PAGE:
The good is that people get to choose their own gender in this world, which is refreshing and no one cares. There’s no homophobia, and no mention of anything radical about the arrange marriages being m/m in both cases.

Overall I enjoyed it just as much as I did the original version, and I’m really looking forward to getting a pretty copy in January’s Illumicrate subscription box (if it is revealed that it is indeed the book we think it is).

Review: Hollow Empire by Sam Hawke

Series: Poison Wars #2
Published by: Tor Books
ISBN: 0765396947
ISBN 13: 9780765396945
Published: November 2020
Pages: 560
Format reviewed: eVersion from NetGalley
Site: Author Site
Goodreads: Book Page
Stars: Five out of Five
Lists: Favourites and Recommended
Related Reviews: City of Lies (Poison Wars #1)

This has easily been my most anticipated book of 2020. And yes, that’s with more Murderbot and Empire of Gold and other also excellent titles. And while Murderbot has my heart, the Poison Wars series has my soul because all of the characters are just so vital to me. I’m a mix of what Kalina and Jov struggle with most – health and compulsions – and seeing them out there managing to save the lives of themselves and others, do what’s best for their kingdom, and still care for those important to them gives me hope for myself.

Anyway. Enough waxing lyrical for a bit, onto the book.  

We join our heroes two years after the events of the first book. Jov and Tain now have heirs who they need to train in their succession, and enough time has passed now that the theatre guild has put together a dramatic retelling of the siege, and part of it aren’t overly kind to the Oromani family. From here, as with the first book, life-changing events start taking place immediately and it soon becomes clear that someone is targeting very specific people to ensure it looks like the Oromani family are benefitting at every turn, so that perhaps it looks like the Chancellor’s shadowy friend Tain – who whispers are spreading out about his real role on the Council – may be getting a bit carried away…

So as if it wasn’t enough to be dealing with their usual duties as Credola and Credo, it’s also time for the biggest celebration Silastra has hosted. Karode, which involves games to display the best sporting ability each nation has to offer, lavish parades, and nights were celebrations take on a significantly more adult turn. It’s during this where the ever-careful Jov falls into something far more dangerous, and as if the book wasn’t hard enough to put down as it already was, be prepared to block out the rest of your day from that point on.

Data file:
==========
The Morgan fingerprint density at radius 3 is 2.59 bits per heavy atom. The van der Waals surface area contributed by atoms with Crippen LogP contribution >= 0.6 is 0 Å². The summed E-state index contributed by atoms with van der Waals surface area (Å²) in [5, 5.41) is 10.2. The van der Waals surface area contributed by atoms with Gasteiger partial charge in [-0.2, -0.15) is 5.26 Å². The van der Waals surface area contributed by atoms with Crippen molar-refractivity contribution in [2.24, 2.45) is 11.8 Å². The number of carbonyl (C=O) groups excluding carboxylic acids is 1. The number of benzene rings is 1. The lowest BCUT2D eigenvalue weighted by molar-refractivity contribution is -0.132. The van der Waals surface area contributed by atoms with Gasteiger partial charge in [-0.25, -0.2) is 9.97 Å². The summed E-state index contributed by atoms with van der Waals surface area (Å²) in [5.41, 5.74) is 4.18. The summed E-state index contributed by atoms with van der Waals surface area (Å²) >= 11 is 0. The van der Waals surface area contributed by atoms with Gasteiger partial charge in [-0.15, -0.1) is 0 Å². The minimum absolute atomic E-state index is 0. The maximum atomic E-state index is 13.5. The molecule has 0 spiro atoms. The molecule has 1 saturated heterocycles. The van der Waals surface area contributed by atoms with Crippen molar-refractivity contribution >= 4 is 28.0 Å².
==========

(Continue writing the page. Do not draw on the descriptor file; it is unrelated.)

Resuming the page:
In short, I loved it. I loved the new characters – Dija, who is Jov’s apprentice – and Sjease, the new house manager and secretary to Jov and Kalina, who fits in perfectly to their secretive household and is of huge benefit to everyone, (beyond fixing Jov’s lack of taste in clothing.) I could certainly do with a whole series and/or side story involving either or both of these characters. Dija is so quickly intelligent, yet sensitive and fiercely proud of what their family does for the empire.

The plot itself was intricate and subtle mentions of things past crop up and become incredibly important – something so hard to pull off without it seeming forced, yet Hawke manages it with finesse. SO much happens within this book – and although it may be longer than some at 550 or so pages it keeps a consistent pace yet feels utterly realistic throughout.

The worldbuilding and passing of time was excellent, with the mentions of how particular clothing has changed rapidly as fashions come and go, how the city has changed since the siege’s destruction and the rebuilding that has taken place since. Especially how they’ve managed to put on such a show for their neighbouring royals and leaders in order to show off the best Silastra has to offer.

And the character development, I just – I have no words. At the start of the first book you may wonder how three young adults are going to cope when both Tashis are taken from them too early, leaving such a burden on their shoulders… and yet, here we are – two years on, and all three of them are pretty damn impressive with what they notice, what they figure out when a dozen other adults around them fail to, and now with the added responsibility of raising their heirs, well.

The background characters are also incredibly interesting, from a princess and an ambassador, to our favourite Lord Ectar who reappears, and a whole cast of villains from the first book as well as new who are targeting fair Silastra.

One of my favourite elements was the expansion from what we saw in the first book – where we see why things spiralled out of control – the Darfri situation – and how they were so integral to how Silastra was saved – we see now in the second book that just as in real life it hasn’t magically fixed everything. There’s still racism and childish taunts and accusations, and there are many heartfelt moments that are key in our world today akin to the Black Lives Matter movement – why is it always the Darfri who have to ‘try to understand’, ‘be tolerant and polite’ all to ‘not make you uncomfortable’. It’s impactful, and it has depth and meaning, and Hawke manages it all very well indeed.